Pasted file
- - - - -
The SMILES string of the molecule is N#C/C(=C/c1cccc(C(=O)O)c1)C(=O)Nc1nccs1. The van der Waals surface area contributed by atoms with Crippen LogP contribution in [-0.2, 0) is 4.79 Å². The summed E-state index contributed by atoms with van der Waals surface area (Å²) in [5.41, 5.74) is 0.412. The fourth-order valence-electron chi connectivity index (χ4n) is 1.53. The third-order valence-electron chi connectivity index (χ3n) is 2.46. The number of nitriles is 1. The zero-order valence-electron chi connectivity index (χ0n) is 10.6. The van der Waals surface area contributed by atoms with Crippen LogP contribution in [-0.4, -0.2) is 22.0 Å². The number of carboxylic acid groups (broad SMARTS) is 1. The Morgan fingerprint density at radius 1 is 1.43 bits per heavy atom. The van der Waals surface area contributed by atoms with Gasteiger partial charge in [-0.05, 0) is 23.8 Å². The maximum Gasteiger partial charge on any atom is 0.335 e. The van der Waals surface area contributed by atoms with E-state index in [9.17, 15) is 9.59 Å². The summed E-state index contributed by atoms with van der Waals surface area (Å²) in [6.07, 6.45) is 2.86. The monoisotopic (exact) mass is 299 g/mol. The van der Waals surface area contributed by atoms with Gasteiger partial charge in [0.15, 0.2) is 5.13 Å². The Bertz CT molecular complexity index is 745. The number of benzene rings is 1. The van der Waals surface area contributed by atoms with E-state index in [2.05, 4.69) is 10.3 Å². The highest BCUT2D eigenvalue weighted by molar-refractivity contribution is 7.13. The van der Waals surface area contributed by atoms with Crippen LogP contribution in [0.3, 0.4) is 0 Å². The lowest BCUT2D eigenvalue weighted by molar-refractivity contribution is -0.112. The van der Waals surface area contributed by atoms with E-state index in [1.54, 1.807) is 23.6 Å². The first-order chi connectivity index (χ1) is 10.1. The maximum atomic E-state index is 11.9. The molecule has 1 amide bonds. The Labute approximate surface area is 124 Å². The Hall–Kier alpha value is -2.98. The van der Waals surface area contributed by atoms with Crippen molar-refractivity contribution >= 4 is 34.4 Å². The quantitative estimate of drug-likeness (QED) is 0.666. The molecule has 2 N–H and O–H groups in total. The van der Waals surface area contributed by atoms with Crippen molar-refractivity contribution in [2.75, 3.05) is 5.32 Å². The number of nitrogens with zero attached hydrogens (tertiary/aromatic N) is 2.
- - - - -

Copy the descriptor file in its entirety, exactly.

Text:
The SMILES string of the molecule is N#C/C(=C/c1cccc(C(=O)O)c1)C(=O)Nc1nccs1. The van der Waals surface area contributed by atoms with Crippen LogP contribution in [-0.2, 0) is 4.79 Å². The summed E-state index contributed by atoms with van der Waals surface area (Å²) in [5.41, 5.74) is 0.412. The fourth-order valence-electron chi connectivity index (χ4n) is 1.53. The third-order valence-electron chi connectivity index (χ3n) is 2.46. The number of nitriles is 1. The zero-order valence-electron chi connectivity index (χ0n) is 10.6. The van der Waals surface area contributed by atoms with Crippen LogP contribution in [-0.4, -0.2) is 22.0 Å². The number of carboxylic acid groups (broad SMARTS) is 1. The Morgan fingerprint density at radius 1 is 1.43 bits per heavy atom. The van der Waals surface area contributed by atoms with Gasteiger partial charge in [-0.05, 0) is 23.8 Å². The maximum Gasteiger partial charge on any atom is 0.335 e. The van der Waals surface area contributed by atoms with E-state index in [9.17, 15) is 9.59 Å². The summed E-state index contributed by atoms with van der Waals surface area (Å²) in [6.07, 6.45) is 2.86. The monoisotopic (exact) mass is 299 g/mol. The van der Waals surface area contributed by atoms with Gasteiger partial charge in [0.15, 0.2) is 5.13 Å². The Bertz CT molecular complexity index is 745. The number of benzene rings is 1. The van der Waals surface area contributed by atoms with E-state index in [2.05, 4.69) is 10.3 Å². The highest BCUT2D eigenvalue weighted by molar-refractivity contribution is 7.13. The van der Waals surface area contributed by atoms with Crippen LogP contribution in [0.3, 0.4) is 0 Å². The lowest BCUT2D eigenvalue weighted by molar-refractivity contribution is -0.112. The van der Waals surface area contributed by atoms with E-state index in [1.54, 1.807) is 23.6 Å². The first-order chi connectivity index (χ1) is 10.1. The maximum atomic E-state index is 11.9. The molecule has 1 amide bonds. The Labute approximate surface area is 124 Å². The Hall–Kier alpha value is -2.98. The van der Waals surface area contributed by atoms with Crippen molar-refractivity contribution >= 4 is 34.4 Å². The quantitative estimate of drug-likeness (QED) is 0.666. The molecule has 2 N–H and O–H groups in total. The van der Waals surface area contributed by atoms with Crippen molar-refractivity contribution in [2.75, 3.05) is 5.32 Å². The number of nitrogens with zero attached hydrogens (tertiary/aromatic N) is 2.